US District Court Denies Balboa Capital’s Breach of Contract Claims Against Physician Group

Barbara Lynn, chief judge of the U.S. District Court for the Northern District of Texas, denied breach of contract and breach of guaranty claims by Balboa Capital against a group of 16 health care practices in a summary judgement earlier this month.

In 2016, Balboa Capital was brought on as a lender for a program conducted by now defunct America’s Medical Home Team that allowed participating physicians to “remotely supervise nurse practitioners making house calls in the physicians’ region.” To participate in the program, each physician had to set up a limited liability company to pay for licenses, software and other operational costs. The program went bankrupt in May 2017 and a month later, all physician LLCs had defaulted on their loan obligations, leading Balboa to file collection suits.

The court concluded that there was “no enforceable contract between Balboa and each respective physician,” and thus no basis for the breach of contract and breach of guaranty claims, because of a “lack of essential loan terms and evidence of mutual consent to contract.” More specifically, the court noted that Balboa failed to enter a document labeled “Exhibit A1” into the record. The document allegedly contained information on loan amounts and interest rates provided by Orange County, CA-based Balboa Capital, which are essential terms required under California law. These cases were originally filed in California before the parties agreed to transfer to Texas.

Dana Campbell, a shareholder and litigator at Dallas-based FBFK Law Firm, who led the case for five of the physicians, said that the distinction between a loan agreement and finance lease was key to the court’s ruling. Campbell said that because Balboa Capital’s “installment payment agreement” was a loan agreement, it had to include the principal amount of the loan and the interest rate, but if the agreement had been a true finance lease, the number of months and monthly payment would have been sufficient.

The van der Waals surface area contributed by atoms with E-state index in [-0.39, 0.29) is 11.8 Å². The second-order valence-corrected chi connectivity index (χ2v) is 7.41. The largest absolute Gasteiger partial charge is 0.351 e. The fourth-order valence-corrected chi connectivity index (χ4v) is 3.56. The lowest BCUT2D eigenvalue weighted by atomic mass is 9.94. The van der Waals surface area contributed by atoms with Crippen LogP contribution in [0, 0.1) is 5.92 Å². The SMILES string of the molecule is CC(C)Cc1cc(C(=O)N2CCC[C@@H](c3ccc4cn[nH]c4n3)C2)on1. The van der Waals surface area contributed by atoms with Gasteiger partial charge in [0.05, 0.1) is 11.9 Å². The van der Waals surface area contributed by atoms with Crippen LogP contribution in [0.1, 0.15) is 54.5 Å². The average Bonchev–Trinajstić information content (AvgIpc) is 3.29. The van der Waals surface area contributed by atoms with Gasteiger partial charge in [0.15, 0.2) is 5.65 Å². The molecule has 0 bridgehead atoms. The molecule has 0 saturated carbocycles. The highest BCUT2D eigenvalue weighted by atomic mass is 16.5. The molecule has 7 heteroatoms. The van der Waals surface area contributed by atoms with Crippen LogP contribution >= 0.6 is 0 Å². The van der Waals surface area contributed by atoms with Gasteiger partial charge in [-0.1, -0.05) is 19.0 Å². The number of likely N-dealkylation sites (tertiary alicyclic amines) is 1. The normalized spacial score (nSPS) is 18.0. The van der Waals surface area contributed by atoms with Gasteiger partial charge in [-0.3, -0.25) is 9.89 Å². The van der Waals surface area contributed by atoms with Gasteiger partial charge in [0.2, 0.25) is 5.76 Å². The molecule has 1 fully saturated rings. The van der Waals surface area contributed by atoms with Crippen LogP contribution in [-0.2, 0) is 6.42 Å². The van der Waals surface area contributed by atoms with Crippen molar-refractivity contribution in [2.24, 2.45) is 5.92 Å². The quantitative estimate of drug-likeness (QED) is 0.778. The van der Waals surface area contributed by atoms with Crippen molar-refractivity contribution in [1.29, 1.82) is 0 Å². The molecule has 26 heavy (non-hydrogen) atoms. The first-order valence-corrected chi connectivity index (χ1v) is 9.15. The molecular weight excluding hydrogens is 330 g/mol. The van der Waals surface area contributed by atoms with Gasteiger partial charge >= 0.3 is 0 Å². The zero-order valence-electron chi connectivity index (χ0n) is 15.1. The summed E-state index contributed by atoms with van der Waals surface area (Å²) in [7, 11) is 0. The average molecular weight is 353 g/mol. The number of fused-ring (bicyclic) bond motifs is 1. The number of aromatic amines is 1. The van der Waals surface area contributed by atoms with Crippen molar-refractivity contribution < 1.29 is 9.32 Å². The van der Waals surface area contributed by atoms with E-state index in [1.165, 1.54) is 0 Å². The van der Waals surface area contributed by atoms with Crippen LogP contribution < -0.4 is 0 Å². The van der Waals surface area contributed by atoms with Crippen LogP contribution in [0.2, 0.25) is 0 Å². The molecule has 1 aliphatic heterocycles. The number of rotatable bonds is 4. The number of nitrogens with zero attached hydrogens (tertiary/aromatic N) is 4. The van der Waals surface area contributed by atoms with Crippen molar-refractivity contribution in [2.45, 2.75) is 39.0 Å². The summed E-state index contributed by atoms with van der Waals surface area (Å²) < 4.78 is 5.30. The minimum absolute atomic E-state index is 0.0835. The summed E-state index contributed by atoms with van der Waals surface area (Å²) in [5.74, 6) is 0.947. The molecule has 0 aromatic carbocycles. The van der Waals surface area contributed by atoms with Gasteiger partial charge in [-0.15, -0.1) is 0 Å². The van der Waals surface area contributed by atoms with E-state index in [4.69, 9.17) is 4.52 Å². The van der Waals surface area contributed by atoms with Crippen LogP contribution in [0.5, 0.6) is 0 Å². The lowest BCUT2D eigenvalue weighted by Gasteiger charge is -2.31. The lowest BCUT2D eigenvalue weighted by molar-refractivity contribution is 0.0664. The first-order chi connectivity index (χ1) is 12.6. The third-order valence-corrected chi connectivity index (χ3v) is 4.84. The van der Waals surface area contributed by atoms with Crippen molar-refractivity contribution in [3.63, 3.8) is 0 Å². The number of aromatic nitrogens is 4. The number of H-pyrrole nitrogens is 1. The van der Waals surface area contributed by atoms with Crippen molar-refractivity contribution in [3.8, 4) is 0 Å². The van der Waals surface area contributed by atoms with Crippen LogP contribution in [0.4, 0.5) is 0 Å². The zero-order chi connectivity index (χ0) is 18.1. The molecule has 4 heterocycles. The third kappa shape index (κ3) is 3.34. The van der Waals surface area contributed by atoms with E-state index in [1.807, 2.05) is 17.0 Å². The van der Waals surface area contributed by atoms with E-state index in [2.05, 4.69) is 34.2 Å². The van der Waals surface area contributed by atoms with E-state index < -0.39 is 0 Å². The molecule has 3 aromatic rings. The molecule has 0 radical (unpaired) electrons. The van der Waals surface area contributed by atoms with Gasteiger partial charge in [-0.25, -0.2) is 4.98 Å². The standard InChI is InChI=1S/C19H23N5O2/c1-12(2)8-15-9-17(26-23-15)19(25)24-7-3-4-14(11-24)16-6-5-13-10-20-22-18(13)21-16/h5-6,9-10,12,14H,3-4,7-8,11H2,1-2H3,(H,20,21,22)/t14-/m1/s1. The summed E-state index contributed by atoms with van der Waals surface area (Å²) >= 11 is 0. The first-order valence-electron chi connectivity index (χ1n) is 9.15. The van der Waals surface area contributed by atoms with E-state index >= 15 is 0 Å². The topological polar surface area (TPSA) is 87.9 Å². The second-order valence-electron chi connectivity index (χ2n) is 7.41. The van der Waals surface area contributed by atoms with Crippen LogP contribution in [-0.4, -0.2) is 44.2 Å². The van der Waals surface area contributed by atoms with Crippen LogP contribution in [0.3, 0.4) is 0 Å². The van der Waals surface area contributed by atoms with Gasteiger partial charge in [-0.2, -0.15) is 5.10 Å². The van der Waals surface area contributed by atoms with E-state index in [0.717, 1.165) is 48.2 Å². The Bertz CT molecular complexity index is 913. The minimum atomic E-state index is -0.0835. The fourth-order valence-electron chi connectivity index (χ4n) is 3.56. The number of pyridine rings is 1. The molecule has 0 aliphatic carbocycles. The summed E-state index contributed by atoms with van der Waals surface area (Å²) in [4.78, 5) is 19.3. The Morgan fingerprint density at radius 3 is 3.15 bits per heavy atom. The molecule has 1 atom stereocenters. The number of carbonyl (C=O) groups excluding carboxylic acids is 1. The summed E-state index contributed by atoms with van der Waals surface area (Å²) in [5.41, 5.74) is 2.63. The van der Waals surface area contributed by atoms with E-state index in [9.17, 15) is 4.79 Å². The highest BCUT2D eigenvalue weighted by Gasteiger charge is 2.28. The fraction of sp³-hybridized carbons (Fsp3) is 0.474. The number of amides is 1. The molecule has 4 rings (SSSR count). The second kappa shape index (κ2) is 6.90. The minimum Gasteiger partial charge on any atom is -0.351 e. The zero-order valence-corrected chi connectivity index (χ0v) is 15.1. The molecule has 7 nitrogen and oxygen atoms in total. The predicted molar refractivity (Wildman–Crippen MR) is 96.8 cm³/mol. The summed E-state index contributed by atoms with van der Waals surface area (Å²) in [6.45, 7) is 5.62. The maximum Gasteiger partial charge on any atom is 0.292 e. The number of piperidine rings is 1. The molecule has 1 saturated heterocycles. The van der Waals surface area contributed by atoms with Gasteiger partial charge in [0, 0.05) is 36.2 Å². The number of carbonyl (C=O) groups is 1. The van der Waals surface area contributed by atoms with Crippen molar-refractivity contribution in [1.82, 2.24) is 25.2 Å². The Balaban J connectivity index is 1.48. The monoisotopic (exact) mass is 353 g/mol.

“We’re not aware of any other cases that have been decided against Balboa Capital based on the lack of essential terms, but given that it was their practice to not include the invoice from its customer in the borrowers’ package of loan documents, this case could be the tip of the iceberg,” Campbell said. “There is a sea of Balboa Capital filings on the docket daily, and only time will tell how many loans were made on that form of loan agreement and suffer from the same defect.

“Balboa Capital conflated the concepts and had a loan contract that had only the number of months and monthly payment but no principal and interest. As a result, the only way one could know the principal amount of the loan would be to see the invoice purportedly incorporated as Exhibit A1. So, it being undisputed that Exhibit A1 was not included as part of the loan agreement provided by Balboa Capital to the borrower, the principal and interest terms were missing, and the agreement was unenforceable.”

Judge Lynn also found that Balboa Capital’s loan documents did not reflect an agreement to make lump sum payments to its customer, America’s Medical Home Team, as only monthly payments were provided for in the license agreement.

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